Ever since the launch of Sputnik 1 in 1957, we have been launching debris into space. Everything from space stations and large communication satellites to small CubeSats. With each launch, we also add things such as rocket parts and paint chips to the orbital pile. Right now there are more than a million objects orbiting Earth wider than a centimeter, and at least 130 million millimeter-sized objects. Most of it isn’t going to deorbit any time soon.
On one particular day in 2021, astronauts and cosmonauts aboard the ISS must have felt a pin-prick of fear and uncertainty. On November 15th of that year, Russia fired an anti-satellite missile at one of its own defunct military satellites, Tselina-D. The target weighed about 1,750 kg, and when the missile struck its target, the satellite exploded into a cloud of hazardous debris.
NASA woke the crew on the International Space Station in the middle of the night and told them to take precautions and prepare for a possible impact. The Chinese space station Tiangong was also in danger, and multiple countries and space agencies condemned Russia’s foolhardy behaviour.
The statistics of how people die offer a gruesome but informative way to understand both how humans perceive threats and how they react to fear. For example, you are more likely to be crushed by a falling vending machine (~13 people killed per year) than be eaten by a shark (~10 per year). However, there is one currently statistically unlikely cause of death that has a real risk of increasing dramatically in likelihood over the coming decades – falling space debris. According to a new study, there’s a 6-10% chance that someone will die from debris falling from space over the next ten years.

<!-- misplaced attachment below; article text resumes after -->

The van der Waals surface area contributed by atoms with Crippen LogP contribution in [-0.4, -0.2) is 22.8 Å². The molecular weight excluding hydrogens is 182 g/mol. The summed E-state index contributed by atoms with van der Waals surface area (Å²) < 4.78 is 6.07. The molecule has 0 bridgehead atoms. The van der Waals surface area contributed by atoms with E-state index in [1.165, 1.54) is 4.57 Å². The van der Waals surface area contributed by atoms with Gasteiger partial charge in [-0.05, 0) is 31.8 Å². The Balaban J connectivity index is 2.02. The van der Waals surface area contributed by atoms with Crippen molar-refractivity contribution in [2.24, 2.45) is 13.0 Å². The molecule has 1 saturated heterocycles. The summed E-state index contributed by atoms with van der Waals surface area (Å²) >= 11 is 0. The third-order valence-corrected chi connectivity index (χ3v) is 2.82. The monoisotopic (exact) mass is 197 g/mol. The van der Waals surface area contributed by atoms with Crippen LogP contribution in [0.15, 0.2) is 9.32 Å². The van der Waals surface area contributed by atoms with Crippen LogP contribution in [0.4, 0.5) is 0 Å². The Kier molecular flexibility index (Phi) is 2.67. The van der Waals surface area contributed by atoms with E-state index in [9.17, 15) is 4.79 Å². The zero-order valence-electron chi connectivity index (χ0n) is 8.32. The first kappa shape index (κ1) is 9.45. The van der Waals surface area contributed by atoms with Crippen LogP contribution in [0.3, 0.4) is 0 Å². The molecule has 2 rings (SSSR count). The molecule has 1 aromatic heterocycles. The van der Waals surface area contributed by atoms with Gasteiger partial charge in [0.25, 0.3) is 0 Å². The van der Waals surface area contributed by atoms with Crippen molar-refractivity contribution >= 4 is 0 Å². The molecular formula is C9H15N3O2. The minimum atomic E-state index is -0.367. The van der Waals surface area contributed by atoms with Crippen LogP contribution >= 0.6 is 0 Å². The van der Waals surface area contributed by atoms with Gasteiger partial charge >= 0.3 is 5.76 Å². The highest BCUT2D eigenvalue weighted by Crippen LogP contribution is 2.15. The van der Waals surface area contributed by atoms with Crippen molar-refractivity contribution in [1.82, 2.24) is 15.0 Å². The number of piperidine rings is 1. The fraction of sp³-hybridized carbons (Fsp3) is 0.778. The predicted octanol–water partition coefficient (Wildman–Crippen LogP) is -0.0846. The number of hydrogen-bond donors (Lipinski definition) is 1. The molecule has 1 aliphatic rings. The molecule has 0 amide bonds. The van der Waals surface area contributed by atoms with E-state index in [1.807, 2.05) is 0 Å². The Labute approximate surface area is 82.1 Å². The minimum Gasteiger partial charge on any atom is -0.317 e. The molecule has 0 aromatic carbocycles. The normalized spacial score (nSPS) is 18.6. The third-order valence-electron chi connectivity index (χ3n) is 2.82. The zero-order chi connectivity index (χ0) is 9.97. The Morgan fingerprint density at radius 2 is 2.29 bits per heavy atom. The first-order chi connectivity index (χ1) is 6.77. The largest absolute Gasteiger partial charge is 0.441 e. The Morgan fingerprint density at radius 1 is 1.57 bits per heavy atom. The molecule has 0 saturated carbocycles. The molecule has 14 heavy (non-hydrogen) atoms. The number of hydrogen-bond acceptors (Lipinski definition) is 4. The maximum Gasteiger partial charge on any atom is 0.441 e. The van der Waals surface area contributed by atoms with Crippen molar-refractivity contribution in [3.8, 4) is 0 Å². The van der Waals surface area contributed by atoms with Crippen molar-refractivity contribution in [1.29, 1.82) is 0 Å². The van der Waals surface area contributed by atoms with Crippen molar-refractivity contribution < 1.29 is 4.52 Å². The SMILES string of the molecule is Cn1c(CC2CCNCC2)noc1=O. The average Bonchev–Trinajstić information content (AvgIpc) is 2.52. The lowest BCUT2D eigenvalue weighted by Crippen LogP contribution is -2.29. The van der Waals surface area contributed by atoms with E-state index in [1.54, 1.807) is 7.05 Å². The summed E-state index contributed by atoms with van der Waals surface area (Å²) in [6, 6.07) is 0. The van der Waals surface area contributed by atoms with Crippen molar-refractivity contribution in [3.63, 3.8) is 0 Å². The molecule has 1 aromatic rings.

“You can’t hit what you can’t see” is a common phrase in sports and was originally derived to describe baseball pitcher Walter Johnson’s fastball. But the same goes for things with a more serious spin, such as some of the millions of pieces of debris floating in Low Earth Orbit (LEO). Now, a team of researchers have come up with a new imaging system that will allow agencies and governments to closely track some of the debris that is cluttering LEO and potentially endangering humanity’s future expansion to the stars.
Update. It looks like we didn’t roll a 1 on the d20, and the satellites passed each other without an impact. But this will probably become a more common occurrence as the skies get more crowded.
Over sixty years of space exploration have left their mark in Low Earth Orbit (LEO), where thousands of objects create the risk of collisions. These objects include the spent first stages of rockets, fragments of broken-up spacecraft, and satellites that are no longer operational. As Donald Kessler predicted, the growing presence of “space junk” could result in regular collisions, leading to a cascading effect (aka. Kessler Syndrome).
This evening – on Wednesday, Jan. 29th – such a collision might take place. These satellites are the Infrared Astronomical Satellite (IRAS), an old space telescope launched by NASA, the Netherlands, and the UK; and the GGSE-4 gravitational experiment launched by the US Air Force. These two satellites run the risk of colliding when their orbits cross paths at 06:40 p.m. EST (03:40 p.m. PST) about 900 km (560 mi) above Pittsburgh, Pennsylvania.